Wednesday 23 Apr
 
 
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OKG Newsletter


Topic: Wayne Coyne

CFN QUOTW, part deux

 
Wednesday, August 31, 2011

Want to hear your name in a Flaming Lips song?

All it costs is a donation. Of $100.

The Flaming Lips’ much tweeted-about six-hour song now has a name! Drumroll, please! ... It’s called ... “I Found a Star on the Ground.”

And more awesomely, you can purchase a little real estate in it. For the low, low price of $100, the band will cryptically announce your name while they record this song, which they are doing, presumably right now. Head over to the band’s site to lighten your wallet’s load for a pair of good causes; the OK Humane Society and ACM@UCO.
by Matt Carney 09.06.2011 2 years ago
at 09:35 AM | Permalink | Comments (0)
 
 
 

Marathon for the prize

Get it? Like 'Race for the Prize'! But longer! Much longer!


CFN

Gazette staff
Prior to famous Flaming Lips front man Wayne Coyne’s entry to the  Twittersphere, one could only speculate what their next song or album would sound like. These days, the energetic singer seems to share every weird moment of his every weird day (and they’re all weird when you’re Wayne Coyne), including the new material he’s recorded with indie acts Neon Indian and Lightning Bolt.
 
Wednesday, September 7, 2011

Alley oops


Letters to the Editor

John W. Hilmes
Let me see if I understand this (News, Clifton Adcock, “Walk the line,” Aug. 31, Gazette): MAPS 3 park subcommittee member Michelle Martin-Coyne, the wife of The Flaming Lips’ Wayne Coyne, wants to walk from Flaming Lips Alley to the proposed (Mick Cornett/ Larry Nichols park) Core to Shore park and the new convention center is in her way?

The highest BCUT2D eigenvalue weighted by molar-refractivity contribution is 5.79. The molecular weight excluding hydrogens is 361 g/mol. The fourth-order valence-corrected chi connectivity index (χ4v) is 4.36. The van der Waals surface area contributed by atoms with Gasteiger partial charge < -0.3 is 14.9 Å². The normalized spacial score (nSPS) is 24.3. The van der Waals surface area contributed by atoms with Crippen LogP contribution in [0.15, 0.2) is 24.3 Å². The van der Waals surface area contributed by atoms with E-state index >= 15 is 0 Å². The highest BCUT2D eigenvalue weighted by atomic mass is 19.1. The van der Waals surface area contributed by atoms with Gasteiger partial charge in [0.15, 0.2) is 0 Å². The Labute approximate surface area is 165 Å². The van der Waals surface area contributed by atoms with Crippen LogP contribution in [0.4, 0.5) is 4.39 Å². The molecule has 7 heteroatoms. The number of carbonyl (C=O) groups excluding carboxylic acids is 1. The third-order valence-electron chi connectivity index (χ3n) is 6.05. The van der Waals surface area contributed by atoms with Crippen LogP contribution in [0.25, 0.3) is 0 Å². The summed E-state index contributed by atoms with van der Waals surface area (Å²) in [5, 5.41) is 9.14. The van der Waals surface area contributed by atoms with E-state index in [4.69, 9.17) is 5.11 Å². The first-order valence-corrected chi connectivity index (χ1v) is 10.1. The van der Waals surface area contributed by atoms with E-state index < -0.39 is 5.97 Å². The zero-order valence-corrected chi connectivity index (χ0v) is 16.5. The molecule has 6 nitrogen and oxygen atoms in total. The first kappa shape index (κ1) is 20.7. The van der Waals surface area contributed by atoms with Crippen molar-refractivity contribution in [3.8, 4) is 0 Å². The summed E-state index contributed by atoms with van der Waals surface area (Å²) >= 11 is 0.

Wednesday, September 14, 2011

OKS Chatter: Dale Earnhardt Jr. Jr.

The Detroit band talks Wayne Coyne, hip-hop beats, pop radio and Pitchfork.

The three best shows I saw at this year’s Austin City Limits Music Festival were two obvious choices (Kanye West, Arcade Fire) and one dark horse I’d pinned a lot of hope on. That band is Detroit’s Dale Earnhardt Jr. Jr., and the duo’s Sunday-afternoon set showed off their flair for garish styles, fun-loving melodies, twinkling electronic textures, falsetto harmonizing, bubble machines and straight-up rock ’n’ roll. Also, they tossed Popsicles to a thankful crowd, heat-exhausted by three days of loud music in the Texas sun.

With those antics – the names, the games, the showmanship, these press photos  – it’s hard to tell whether or not Daniel Zott and Joshua Epstein have their tongues wriggling in their cheeks. Luckily, I had the chance to chat with them the day before their set, and the guys seem as genuine as the homegrown, preservative-free cheese I bought at Forward Foods during my lunch break yesterday.



My verdict: They’re ambitious, quirky guys who record weirdly lovable music and are nostalgic for a time when physical media was more important and radio stations crackled with music that was beautiful and challenging. But I’m rambling now. On to the chatting:

Zott: So what’s up with Wayne Coyne? He gets to do whatever he wants on a major label, and everyone loves him. It’s weird.

Epstein: He has like, three houses, right? Right in a row?

OKS: It’s actually four. He’s expanded. I think they’re all back-to-back, and connected by the backyard. It’s just a gigantic compound.

Epstein: That’s so weird.

OKS: It’s in the shady side of Oklahoma City, so the houses are probably pretty cheap. He’s spent a lot of money remodeling and redecorating them.

“Nothing but Our Love” at ACL 2011


Epstein: That’s awesome. Is he part of the community?

OKS: I see him at concerts all the time. There’s a venue in Norman called Opolis, where a lot of the smaller-name indie acts come through, and he’s there with friends and family at a lot of the shows I go to. He just walks right up to the stage, pulls out his phone and tweets photos. He’s checking out new bands and hanging around.

But on to you guys. One of the things I like so much about your music is that a lot of it’s textured with electronica — the little fizzly sounds that keep things going. How is that coming out of Detroit? It seems very different to me, from most of the music that comes out of there.

Music video for “Simple Girl”


Zott: You’re talking about the garage-rock scene.